We want the Messiah who cured the cancer and that made sure the treatment was so successful that it shrunk it down and destroyed it.

Our good friends are arguing all the time. They are such a nice couple. They used to come in and tell you how they met and how happy they made each other. But now all they do is scream and shout at each other. They are even talking about divorce. And the children are going to be devastated. 
We pray about it and we want the Messiah to be there, we want the Messiah to get involved. We want the Messiah to come and bring reconciliation, to bring caring and love into that situation.
But what if that Messiah doesn't come?
What if the Messiah that comes is the one who is willing to sit with each of them in their pain. The one that spends years with each of them as they heal slowly from the wounds until they find new partners, or are comfortable just being on their own. Or is willing to be with them and their bitterness till the day they die.

We look at the news and we see the horror of Syria. And we pray for peace.
We want the Messiah who moves great leaders to get involved and change the situation, those that will help the country build itself up and create cities again, will create gardens and parks where children play and schools and hospitals are safe places instead of targets.
We do not want the Messiah that weeps over the city as it is destroyed. We do not want the Messiah who holds the child in his arms at it dies.

Palm Sunday is a weird day.
Too often we make the mistake of looking at it through Resurrection Glasses.
We know there is a happy ending.
We know next Sunday we will be celebrating Easter.
And because of that I think we miss the message.
We think the message is, ‘Hold on, just hold on because there is a happy ending. Everything will be all right. The Messiah will come and save the day.’

I think that’s a good message. And I think that is the long term message of the Bible. That in the end everything will be OK. There will be a resurrection. There will be a heaven. There will be peace and joy and reunion.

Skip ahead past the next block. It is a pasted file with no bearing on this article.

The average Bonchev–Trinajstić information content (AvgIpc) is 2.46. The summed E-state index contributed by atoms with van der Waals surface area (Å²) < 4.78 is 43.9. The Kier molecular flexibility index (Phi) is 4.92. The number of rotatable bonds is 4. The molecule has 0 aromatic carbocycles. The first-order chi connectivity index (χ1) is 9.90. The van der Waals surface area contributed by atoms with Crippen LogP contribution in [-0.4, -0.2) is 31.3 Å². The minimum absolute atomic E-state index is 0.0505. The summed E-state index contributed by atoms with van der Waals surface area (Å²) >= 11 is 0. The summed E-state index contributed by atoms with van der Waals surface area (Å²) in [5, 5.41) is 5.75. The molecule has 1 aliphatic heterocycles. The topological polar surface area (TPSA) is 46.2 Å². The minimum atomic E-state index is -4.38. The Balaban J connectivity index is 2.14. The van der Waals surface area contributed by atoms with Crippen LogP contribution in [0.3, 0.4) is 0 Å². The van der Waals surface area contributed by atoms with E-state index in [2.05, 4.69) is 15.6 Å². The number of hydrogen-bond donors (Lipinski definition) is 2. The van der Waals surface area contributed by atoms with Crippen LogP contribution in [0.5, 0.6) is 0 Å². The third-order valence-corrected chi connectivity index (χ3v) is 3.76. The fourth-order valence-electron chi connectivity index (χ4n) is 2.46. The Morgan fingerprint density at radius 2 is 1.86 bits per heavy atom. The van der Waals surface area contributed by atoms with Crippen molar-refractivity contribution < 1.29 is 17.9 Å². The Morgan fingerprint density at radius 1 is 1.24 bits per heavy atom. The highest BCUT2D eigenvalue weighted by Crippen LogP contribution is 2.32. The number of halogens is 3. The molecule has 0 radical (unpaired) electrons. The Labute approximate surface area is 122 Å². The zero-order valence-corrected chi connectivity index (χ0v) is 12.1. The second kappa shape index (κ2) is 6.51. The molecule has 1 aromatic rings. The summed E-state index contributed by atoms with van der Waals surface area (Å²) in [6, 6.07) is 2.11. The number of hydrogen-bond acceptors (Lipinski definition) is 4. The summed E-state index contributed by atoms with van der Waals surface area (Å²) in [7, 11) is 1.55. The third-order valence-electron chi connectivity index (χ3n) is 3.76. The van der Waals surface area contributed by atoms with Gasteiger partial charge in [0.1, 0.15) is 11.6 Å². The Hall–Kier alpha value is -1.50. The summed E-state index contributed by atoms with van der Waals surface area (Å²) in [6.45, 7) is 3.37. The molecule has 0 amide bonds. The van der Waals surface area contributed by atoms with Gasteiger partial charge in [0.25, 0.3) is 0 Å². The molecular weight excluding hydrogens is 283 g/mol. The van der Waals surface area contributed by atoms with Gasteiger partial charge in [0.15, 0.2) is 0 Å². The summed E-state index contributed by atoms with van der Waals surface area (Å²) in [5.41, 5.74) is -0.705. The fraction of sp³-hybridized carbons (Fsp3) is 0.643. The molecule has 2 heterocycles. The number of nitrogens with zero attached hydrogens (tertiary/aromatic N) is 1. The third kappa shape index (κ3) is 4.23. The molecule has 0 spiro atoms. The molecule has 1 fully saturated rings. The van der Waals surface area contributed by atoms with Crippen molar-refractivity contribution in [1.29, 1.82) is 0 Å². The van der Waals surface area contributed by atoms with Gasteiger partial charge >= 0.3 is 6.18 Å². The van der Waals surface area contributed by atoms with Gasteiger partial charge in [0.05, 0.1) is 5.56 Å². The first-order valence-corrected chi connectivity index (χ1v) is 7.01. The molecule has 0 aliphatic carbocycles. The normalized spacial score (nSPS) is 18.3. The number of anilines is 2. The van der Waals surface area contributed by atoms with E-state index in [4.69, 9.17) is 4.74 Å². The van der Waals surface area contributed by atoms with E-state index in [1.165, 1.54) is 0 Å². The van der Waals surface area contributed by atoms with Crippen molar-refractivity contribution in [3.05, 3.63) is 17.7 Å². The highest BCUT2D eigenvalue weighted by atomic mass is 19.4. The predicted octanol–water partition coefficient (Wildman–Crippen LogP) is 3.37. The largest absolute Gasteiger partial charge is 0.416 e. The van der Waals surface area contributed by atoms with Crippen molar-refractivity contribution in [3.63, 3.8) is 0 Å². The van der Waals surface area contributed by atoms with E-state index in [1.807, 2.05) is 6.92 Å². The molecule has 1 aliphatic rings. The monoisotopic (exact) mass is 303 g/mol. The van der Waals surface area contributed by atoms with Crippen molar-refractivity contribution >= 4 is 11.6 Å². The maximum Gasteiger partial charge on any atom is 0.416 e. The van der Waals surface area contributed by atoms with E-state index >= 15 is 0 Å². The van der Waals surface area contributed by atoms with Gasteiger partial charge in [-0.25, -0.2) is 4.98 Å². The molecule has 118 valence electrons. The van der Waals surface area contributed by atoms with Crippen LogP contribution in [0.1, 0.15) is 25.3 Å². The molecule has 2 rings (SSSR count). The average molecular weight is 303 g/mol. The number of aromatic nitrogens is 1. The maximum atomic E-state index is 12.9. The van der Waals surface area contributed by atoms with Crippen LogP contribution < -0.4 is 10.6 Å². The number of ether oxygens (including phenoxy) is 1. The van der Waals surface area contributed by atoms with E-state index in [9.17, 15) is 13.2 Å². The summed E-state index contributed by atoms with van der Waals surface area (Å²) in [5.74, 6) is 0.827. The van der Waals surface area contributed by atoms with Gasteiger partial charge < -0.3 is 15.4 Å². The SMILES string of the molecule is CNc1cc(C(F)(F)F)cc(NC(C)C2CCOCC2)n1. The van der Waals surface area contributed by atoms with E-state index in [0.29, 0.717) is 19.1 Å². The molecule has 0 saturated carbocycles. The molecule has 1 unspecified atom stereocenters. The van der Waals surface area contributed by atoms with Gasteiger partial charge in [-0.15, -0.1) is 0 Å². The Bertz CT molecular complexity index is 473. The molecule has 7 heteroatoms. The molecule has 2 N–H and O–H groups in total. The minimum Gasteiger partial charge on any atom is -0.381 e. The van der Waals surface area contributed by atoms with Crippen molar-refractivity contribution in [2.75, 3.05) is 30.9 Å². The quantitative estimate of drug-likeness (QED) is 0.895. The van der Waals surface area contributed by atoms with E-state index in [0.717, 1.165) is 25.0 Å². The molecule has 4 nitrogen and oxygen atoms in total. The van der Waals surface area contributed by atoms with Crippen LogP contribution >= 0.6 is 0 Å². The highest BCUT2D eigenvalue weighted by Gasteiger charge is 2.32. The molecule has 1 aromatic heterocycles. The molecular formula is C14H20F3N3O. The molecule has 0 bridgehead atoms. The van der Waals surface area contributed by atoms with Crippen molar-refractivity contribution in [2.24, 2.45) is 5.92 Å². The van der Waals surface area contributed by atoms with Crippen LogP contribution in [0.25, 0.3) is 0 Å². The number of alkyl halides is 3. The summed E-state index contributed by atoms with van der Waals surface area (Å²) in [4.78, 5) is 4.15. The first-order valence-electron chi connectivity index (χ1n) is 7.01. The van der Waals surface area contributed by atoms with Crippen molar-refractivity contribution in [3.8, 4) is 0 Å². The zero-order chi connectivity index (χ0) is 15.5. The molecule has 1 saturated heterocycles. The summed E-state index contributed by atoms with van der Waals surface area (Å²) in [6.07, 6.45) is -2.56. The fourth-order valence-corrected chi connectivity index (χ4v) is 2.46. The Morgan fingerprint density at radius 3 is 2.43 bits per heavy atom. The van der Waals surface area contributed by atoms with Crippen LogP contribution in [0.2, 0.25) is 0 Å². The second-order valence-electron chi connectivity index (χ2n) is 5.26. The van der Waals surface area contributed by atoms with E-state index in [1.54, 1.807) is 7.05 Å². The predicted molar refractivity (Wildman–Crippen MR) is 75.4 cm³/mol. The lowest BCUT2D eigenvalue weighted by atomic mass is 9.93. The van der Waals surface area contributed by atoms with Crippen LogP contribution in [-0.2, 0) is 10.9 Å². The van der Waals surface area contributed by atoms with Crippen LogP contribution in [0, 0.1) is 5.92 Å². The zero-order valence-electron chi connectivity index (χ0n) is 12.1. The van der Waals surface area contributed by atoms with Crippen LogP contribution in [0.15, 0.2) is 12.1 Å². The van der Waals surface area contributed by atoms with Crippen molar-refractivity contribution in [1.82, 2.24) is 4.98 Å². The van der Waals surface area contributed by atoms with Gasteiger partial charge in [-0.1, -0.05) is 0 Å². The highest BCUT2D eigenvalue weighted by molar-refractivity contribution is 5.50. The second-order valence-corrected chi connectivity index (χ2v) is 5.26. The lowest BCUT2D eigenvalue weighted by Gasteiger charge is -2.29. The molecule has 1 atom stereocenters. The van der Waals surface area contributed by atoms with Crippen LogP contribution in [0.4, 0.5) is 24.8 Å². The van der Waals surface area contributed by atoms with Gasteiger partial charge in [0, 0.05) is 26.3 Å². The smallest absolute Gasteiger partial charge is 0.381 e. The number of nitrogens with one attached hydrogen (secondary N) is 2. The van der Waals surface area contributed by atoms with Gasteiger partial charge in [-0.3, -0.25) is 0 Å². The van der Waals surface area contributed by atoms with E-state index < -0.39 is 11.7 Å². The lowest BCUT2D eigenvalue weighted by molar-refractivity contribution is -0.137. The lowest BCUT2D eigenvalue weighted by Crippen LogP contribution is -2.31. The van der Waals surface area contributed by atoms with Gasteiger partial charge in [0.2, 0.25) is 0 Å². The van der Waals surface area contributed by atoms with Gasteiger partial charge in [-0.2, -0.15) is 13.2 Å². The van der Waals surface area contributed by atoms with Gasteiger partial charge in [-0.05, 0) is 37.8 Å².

And I think we need to be reminded of that message again and again and again.

But I don't think that that is the right message for today.
I think there are too many that are so caught up with the fear that they are scared to believe that message, 
so caught up with the pain that they can’t believe in that message, 
so caught up in the betrayal and the anger and the frustration that they can’t believe that message, 
so caught up with the destruction that is their life that they can’t believe that message.

I think when people are at that place it is not a message they can hear.
Maybe one day, but not this day.
And until they can be in a place where they can hear that message they need another message.
The need the message of today.

I had an experience while waiting for my angiogram after the heart attacks. I was sent to Edinburgh and was stuck in a room with three other guys who I had never met.
There was this guy diagonally across from me called Patrick who wasn't a church type. He spent his time swearing a lot when he described stuff. He had already had 6 heart attacks and when he described the life he led I wasn't surprised. He wasn't exactly the type of person who would go on a low saturated diet.